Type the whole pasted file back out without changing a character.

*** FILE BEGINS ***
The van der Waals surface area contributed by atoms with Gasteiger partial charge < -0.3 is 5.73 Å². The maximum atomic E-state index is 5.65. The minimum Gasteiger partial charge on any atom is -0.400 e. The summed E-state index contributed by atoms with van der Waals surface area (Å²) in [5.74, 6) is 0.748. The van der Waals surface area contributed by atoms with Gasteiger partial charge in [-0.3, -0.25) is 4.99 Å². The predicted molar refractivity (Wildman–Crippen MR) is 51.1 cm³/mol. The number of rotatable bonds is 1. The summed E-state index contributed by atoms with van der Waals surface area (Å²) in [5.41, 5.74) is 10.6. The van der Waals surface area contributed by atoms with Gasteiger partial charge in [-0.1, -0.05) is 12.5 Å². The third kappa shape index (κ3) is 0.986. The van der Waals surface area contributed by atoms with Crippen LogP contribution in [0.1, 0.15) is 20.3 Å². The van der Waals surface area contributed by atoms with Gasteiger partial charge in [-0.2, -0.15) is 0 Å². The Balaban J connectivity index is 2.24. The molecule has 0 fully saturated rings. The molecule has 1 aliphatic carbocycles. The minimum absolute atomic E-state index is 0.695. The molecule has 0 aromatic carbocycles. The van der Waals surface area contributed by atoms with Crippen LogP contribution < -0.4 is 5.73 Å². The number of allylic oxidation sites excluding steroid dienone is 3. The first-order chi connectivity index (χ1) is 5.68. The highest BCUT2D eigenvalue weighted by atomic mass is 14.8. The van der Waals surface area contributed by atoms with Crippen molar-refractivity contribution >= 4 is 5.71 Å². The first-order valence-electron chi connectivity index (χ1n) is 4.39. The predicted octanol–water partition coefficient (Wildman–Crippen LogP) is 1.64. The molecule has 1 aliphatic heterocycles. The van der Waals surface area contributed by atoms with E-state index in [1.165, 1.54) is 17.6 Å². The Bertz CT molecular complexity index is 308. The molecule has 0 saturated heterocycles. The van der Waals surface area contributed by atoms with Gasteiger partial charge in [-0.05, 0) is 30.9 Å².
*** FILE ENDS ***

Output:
The van der Waals surface area contributed by atoms with Gasteiger partial charge < -0.3 is 5.73 Å². The maximum atomic E-state index is 5.65. The minimum Gasteiger partial charge on any atom is -0.400 e. The summed E-state index contributed by atoms with van der Waals surface area (Å²) in [5.74, 6) is 0.748. The van der Waals surface area contributed by atoms with Gasteiger partial charge in [-0.3, -0.25) is 4.99 Å². The predicted molar refractivity (Wildman–Crippen MR) is 51.1 cm³/mol. The number of rotatable bonds is 1. The summed E-state index contributed by atoms with van der Waals surface area (Å²) in [5.41, 5.74) is 10.6. The van der Waals surface area contributed by atoms with Gasteiger partial charge in [-0.1, -0.05) is 12.5 Å². The third kappa shape index (κ3) is 0.986. The van der Waals surface area contributed by atoms with Crippen LogP contribution in [0.1, 0.15) is 20.3 Å². The van der Waals surface area contributed by atoms with Gasteiger partial charge in [-0.2, -0.15) is 0 Å². The Balaban J connectivity index is 2.24. The molecule has 0 fully saturated rings. The molecule has 1 aliphatic carbocycles. The minimum absolute atomic E-state index is 0.695. The molecule has 0 aromatic carbocycles. The van der Waals surface area contributed by atoms with Crippen LogP contribution < -0.4 is 5.73 Å². The number of allylic oxidation sites excluding steroid dienone is 3. The first-order chi connectivity index (χ1) is 5.68. The highest BCUT2D eigenvalue weighted by atomic mass is 14.8. The van der Waals surface area contributed by atoms with Crippen molar-refractivity contribution >= 4 is 5.71 Å². The first-order valence-electron chi connectivity index (χ1n) is 4.39. The predicted octanol–water partition coefficient (Wildman–Crippen LogP) is 1.64. The molecule has 1 aliphatic heterocycles. The van der Waals surface area contributed by atoms with E-state index in [1.165, 1.54) is 17.6 Å². The Bertz CT molecular complexity index is 308. The molecule has 0 saturated heterocycles. The van der Waals surface area contributed by atoms with Gasteiger partial charge in [-0.05, 0) is 30.9 Å².